According to the National Hurricane Center, the southeastern coast may see gusts of weather early next week if the offshore disturbances continue on a westward route.
The Hurricane Center is tracking two Atlantic disturbances. Neither is likely to be strengthened immediately.
Closer to the United States was about 600 miles east-southeast of Georgia at 8 am Sunday, heading west at 15 mph.
However, forecasters said that surface valleys that interact with upper cyclones have some barriers to their previous formation, such as dry air and unfavorable high winds. They gave a 20% chance of being fortified by a tropical cyclone in the next few days.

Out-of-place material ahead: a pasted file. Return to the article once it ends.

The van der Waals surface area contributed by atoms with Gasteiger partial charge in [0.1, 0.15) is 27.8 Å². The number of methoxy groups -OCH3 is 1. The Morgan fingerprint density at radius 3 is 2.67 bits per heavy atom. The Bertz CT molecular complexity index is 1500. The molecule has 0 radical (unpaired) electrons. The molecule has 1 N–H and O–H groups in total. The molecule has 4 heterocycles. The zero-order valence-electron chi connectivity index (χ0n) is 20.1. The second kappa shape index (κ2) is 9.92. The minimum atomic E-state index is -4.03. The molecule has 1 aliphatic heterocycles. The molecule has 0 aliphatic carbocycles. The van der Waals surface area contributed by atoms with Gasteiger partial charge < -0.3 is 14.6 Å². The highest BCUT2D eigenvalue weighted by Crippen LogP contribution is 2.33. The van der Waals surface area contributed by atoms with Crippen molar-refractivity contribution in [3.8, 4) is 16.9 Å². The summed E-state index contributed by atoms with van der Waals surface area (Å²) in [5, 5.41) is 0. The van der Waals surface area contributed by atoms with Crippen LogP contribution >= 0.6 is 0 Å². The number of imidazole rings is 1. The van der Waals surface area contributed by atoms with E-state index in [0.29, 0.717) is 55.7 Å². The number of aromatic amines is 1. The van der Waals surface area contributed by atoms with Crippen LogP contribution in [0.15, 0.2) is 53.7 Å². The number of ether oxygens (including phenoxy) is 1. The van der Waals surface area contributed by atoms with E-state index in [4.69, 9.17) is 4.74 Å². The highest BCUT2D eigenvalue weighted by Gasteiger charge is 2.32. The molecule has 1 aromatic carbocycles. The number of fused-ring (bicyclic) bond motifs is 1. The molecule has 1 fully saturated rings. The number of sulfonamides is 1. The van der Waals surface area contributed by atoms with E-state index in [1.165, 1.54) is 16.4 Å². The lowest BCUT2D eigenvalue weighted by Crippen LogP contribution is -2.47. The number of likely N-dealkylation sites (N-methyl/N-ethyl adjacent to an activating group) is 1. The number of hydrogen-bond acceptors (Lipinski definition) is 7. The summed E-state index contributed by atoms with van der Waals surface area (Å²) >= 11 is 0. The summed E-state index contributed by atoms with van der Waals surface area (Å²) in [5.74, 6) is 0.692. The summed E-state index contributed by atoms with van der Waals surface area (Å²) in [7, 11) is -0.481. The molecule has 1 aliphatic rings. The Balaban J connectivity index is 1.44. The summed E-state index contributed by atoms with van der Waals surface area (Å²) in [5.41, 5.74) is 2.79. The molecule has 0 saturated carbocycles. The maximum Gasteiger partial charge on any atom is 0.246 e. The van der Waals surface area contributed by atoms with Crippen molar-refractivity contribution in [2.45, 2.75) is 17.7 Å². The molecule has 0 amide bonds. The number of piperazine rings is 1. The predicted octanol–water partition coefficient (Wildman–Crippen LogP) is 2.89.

Another disturbance was a tropical cyclone off the coast of Africa, more than 600 miles southwest of the Cape Verde Islands at the time of the morning update. It was booked west at 20 mph, and the forecaster said, “some slow development of this system is possible.”
They were formed with a 20% chance in the next two days and a 30% chance in the next five days, a slight increase from Saturday’s numbers.
Andy Hazelton, Assistant Scientist at the University of Miami and NOAA’s Hurricane Research Division, Tweeted Dry air to the south and unfavorable sea surface temperatures to the north pushed the system into narrow streets.
NOAA predicts a vigorous storm season with 13 to 20 named storms this year as well. So far, three people have been formed and the next name on the list is Danny.